As a critique of Clinton era statecraft, there is much here to commend. As a blueprint for an alternative approach to foreign policy, however, the project leaves much to be desired. The principal shortcoming has to do with what Kagan, Kristol, and their collaborators leave out. Based on the evidence here, theirs is an international order stripped of the ambiguities and complexities that inhabit the real world.
For starters, theirs is a world in which sovereign states hold sway, their authority and freedom of action seemingly without limit; no essay in the collection takes the measure of globalization. Nor is there any essay that considers the role, salutary or otherwise, of the United Nations or any other international or multinational entity. Theirs is also a world in which political considerations dominate. Kagan, Kristol, and their collaborators are preoccupied with order and with advancing the cause of freedom, democracy, and human rights. Tellingly, no essay is devoted to international economics. Nor do the authors give more than glancing attention to the way that American commercial and economic interests complicate—and at times compromise—the pursuit of American security interests and support for American political ideals.
Finally, theirs is a world in which the imprint that the United States makes on the world is seemingly confined to making its estimable political values available for universal adoption. The contributors seem to be oblivious to the possibility that the United States is something other than simply a beacon of liberty, that the values that we actually export today go well beyond the principles enunciated in the Declaration of Independence and the Constitution.
Nor do they consider the extent to which those other values—the culture of Miramax, Eminem, Micro soft, and McDonalds—have come to define the values of the majority of Americans, or at least of those who presume to speak for that majority. In other venues, contributors to this collection do not hesitate to label that culture for what it is: shallow, frivolous, and philistine, where not simply debauched. Here they flinch from assessing the implications of that culture for how the United States is perceived in the world and for why U.S. foreign policy in the Clinton era evolved as it did. In short, the book ignores that which the editors cite at the outset as the very essence of the problem, namely us—the indifferent and irresponsible people who twice elected Bill Clinton President and would, if given the chance, likely have kept him in office for a third term.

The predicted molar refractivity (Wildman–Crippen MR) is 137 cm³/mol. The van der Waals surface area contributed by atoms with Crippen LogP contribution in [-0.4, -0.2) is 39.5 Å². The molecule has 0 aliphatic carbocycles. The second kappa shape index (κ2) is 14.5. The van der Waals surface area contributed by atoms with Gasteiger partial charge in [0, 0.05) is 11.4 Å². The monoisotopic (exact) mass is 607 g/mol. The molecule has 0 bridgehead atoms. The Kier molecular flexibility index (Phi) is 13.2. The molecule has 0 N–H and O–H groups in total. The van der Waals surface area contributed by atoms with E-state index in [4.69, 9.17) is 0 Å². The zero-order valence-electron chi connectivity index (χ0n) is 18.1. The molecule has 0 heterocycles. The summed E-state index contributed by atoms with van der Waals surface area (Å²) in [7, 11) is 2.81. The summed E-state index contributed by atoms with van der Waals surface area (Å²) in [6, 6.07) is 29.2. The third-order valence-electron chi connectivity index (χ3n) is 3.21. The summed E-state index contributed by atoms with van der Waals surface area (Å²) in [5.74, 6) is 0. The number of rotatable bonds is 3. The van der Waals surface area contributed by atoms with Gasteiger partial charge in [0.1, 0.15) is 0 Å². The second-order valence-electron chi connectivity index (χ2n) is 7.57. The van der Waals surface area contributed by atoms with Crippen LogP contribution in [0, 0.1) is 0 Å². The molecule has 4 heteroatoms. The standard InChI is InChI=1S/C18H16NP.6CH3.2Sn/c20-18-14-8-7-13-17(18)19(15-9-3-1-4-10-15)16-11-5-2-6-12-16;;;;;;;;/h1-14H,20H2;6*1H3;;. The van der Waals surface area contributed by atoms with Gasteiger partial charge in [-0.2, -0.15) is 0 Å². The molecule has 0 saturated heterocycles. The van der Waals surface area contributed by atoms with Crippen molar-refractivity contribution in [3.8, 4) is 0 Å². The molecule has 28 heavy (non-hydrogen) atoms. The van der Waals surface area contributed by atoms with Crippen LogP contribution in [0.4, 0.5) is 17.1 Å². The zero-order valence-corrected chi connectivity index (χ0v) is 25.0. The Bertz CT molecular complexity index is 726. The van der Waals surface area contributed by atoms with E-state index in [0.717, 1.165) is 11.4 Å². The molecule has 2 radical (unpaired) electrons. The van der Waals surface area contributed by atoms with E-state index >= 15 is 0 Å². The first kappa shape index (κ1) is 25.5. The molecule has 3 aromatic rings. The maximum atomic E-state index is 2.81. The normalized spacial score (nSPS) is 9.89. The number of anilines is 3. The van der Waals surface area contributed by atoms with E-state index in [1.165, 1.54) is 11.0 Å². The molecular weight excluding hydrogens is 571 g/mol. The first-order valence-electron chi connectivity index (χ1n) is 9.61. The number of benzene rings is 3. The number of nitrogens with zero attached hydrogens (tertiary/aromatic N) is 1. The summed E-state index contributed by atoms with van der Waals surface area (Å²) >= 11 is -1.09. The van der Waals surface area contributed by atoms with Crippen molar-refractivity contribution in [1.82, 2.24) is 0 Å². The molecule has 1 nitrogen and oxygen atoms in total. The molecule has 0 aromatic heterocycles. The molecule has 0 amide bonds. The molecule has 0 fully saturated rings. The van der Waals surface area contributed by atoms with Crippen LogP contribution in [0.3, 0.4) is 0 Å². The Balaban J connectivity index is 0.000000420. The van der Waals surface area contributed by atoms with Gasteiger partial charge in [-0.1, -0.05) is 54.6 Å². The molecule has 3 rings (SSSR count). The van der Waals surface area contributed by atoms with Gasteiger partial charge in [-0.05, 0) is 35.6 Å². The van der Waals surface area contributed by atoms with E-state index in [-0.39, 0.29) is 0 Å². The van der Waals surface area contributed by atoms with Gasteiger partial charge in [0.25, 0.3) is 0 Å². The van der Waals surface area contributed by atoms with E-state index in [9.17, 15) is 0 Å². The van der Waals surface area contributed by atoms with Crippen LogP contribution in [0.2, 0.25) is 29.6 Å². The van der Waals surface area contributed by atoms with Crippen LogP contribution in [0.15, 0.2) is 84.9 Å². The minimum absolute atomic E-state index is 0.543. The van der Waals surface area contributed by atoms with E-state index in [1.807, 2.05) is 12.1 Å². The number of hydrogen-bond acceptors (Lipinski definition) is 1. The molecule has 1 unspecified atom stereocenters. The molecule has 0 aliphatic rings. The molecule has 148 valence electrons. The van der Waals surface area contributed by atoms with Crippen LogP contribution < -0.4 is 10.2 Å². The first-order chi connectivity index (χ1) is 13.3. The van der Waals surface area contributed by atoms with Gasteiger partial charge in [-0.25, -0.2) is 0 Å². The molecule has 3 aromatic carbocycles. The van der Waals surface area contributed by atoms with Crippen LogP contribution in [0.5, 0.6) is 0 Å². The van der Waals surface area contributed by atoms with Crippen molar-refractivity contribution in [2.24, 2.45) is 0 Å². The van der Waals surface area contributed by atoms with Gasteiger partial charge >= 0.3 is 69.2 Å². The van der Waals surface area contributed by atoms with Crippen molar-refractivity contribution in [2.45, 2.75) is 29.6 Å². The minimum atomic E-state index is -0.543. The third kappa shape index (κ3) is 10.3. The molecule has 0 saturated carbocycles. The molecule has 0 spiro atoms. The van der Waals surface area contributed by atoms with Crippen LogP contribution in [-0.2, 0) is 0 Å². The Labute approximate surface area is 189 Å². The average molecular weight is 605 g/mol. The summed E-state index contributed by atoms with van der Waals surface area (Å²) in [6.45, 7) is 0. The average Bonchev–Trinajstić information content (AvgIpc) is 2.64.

It is far easier simply to pretend that Clinton himself was the problem. Echoing a sentiment expressed by several other contributors, William Bennett, for example, consoles himself with the knowledge that Clinton at long last is passing from the scene. He holds out hope that a President unencumbered with Clinton’s dubious moral reputation may yet be able to craft the principled foreign policy that the nation deserves. Bennett looks forward to Clinton being superseded by someone “who can summon Americans to meet their great destiny as a people, who can appeal to their unique sense of idealistic patriotism and inspire them to engage in present sacrifice, when necessary, to promote future security.”
But the conduct and the outcome of the 2000 presidential election—consistent with the outcome of the previous two presidential elections—provides precious little evidence that Americans want such a leader or such a foreign policy. Wishing it were otherwise—waxing nostalgic about traditional ideals, patriotism, and willingness to sacrifice—won’t change the facts.
Andrew J. Bacevich is director of the Center for International Relations at Boston University.